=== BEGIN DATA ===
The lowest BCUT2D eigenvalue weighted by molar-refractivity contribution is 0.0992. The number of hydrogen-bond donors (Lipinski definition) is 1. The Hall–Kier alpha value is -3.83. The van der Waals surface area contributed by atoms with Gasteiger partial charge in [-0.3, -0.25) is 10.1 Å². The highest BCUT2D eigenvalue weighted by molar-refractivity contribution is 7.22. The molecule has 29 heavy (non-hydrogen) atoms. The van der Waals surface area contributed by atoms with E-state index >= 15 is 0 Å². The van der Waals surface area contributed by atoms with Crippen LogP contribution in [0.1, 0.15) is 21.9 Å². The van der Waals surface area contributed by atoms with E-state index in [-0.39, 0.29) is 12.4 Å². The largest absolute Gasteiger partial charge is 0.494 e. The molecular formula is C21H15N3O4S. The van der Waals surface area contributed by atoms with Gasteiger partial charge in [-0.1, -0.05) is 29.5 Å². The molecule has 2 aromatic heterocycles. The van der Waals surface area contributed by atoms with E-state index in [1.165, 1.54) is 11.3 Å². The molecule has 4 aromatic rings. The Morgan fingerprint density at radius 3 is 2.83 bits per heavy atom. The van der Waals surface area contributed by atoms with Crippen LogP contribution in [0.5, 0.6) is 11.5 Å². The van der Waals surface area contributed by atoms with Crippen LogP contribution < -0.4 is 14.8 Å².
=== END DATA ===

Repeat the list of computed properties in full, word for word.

The lowest BCUT2D eigenvalue weighted by molar-refractivity contribution is 0.0992. The number of hydrogen-bond donors (Lipinski definition) is 1. The Hall–Kier alpha value is -3.83. The van der Waals surface area contributed by atoms with Gasteiger partial charge in [-0.3, -0.25) is 10.1 Å². The highest BCUT2D eigenvalue weighted by molar-refractivity contribution is 7.22. The molecule has 29 heavy (non-hydrogen) atoms. The van der Waals surface area contributed by atoms with E-state index >= 15 is 0 Å². The van der Waals surface area contributed by atoms with Crippen LogP contribution in [0.1, 0.15) is 21.9 Å². The van der Waals surface area contributed by atoms with E-state index in [-0.39, 0.29) is 12.4 Å². The largest absolute Gasteiger partial charge is 0.494 e. The molecular formula is C21H15N3O4S. The van der Waals surface area contributed by atoms with Gasteiger partial charge in [-0.1, -0.05) is 29.5 Å². The molecule has 2 aromatic heterocycles. The van der Waals surface area contributed by atoms with E-state index in [1.165, 1.54) is 11.3 Å². The molecule has 4 aromatic rings. The Morgan fingerprint density at radius 3 is 2.83 bits per heavy atom. The van der Waals surface area contributed by atoms with Crippen LogP contribution in [0.5, 0.6) is 11.5 Å². The van der Waals surface area contributed by atoms with Crippen LogP contribution < -0.4 is 14.8 Å².